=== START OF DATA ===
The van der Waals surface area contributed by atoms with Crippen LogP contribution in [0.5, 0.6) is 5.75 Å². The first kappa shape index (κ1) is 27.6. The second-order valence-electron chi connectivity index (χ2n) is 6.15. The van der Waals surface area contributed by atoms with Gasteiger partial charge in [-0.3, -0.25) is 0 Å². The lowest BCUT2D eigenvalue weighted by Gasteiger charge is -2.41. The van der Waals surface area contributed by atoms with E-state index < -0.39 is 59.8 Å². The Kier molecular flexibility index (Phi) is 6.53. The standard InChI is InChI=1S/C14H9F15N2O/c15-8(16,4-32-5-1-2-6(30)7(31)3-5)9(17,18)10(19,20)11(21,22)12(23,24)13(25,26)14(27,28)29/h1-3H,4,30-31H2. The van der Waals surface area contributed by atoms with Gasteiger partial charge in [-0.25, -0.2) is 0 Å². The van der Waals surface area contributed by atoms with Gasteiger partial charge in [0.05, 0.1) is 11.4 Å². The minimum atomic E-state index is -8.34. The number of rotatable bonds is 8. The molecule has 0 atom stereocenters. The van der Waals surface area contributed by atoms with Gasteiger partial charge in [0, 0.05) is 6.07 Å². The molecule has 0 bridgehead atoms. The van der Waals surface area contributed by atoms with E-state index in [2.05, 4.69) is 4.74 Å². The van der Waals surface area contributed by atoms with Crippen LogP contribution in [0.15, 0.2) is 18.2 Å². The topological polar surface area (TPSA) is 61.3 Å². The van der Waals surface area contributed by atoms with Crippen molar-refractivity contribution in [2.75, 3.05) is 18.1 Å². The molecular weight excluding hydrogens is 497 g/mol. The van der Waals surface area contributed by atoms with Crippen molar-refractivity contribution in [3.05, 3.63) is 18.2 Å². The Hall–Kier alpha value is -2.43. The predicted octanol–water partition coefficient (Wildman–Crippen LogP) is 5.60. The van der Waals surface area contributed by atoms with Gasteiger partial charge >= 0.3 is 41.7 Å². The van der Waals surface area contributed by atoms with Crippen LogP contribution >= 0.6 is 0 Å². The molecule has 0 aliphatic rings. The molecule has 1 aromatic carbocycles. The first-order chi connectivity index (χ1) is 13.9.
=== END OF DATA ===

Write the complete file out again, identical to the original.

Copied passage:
The van der Waals surface area contributed by atoms with Crippen LogP contribution in [0.5, 0.6) is 5.75 Å². The first kappa shape index (κ1) is 27.6. The second-order valence-electron chi connectivity index (χ2n) is 6.15. The van der Waals surface area contributed by atoms with Gasteiger partial charge in [-0.3, -0.25) is 0 Å². The lowest BCUT2D eigenvalue weighted by Gasteiger charge is -2.41. The van der Waals surface area contributed by atoms with E-state index < -0.39 is 59.8 Å². The Kier molecular flexibility index (Phi) is 6.53. The standard InChI is InChI=1S/C14H9F15N2O/c15-8(16,4-32-5-1-2-6(30)7(31)3-5)9(17,18)10(19,20)11(21,22)12(23,24)13(25,26)14(27,28)29/h1-3H,4,30-31H2. The van der Waals surface area contributed by atoms with Gasteiger partial charge in [-0.25, -0.2) is 0 Å². The van der Waals surface area contributed by atoms with Gasteiger partial charge in [0.05, 0.1) is 11.4 Å². The minimum atomic E-state index is -8.34. The number of rotatable bonds is 8. The molecule has 0 atom stereocenters. The van der Waals surface area contributed by atoms with Gasteiger partial charge in [0, 0.05) is 6.07 Å². The molecule has 0 bridgehead atoms. The van der Waals surface area contributed by atoms with E-state index in [2.05, 4.69) is 4.74 Å². The van der Waals surface area contributed by atoms with Crippen LogP contribution in [0.15, 0.2) is 18.2 Å². The topological polar surface area (TPSA) is 61.3 Å². The van der Waals surface area contributed by atoms with Crippen molar-refractivity contribution in [2.75, 3.05) is 18.1 Å². The molecular weight excluding hydrogens is 497 g/mol. The van der Waals surface area contributed by atoms with Crippen molar-refractivity contribution in [3.05, 3.63) is 18.2 Å². The Hall–Kier alpha value is -2.43. The predicted octanol–water partition coefficient (Wildman–Crippen LogP) is 5.60. The van der Waals surface area contributed by atoms with Gasteiger partial charge >= 0.3 is 41.7 Å². The van der Waals surface area contributed by atoms with Crippen LogP contribution >= 0.6 is 0 Å². The molecule has 0 aliphatic rings. The molecule has 1 aromatic carbocycles. The first-order chi connectivity index (χ1) is 13.9.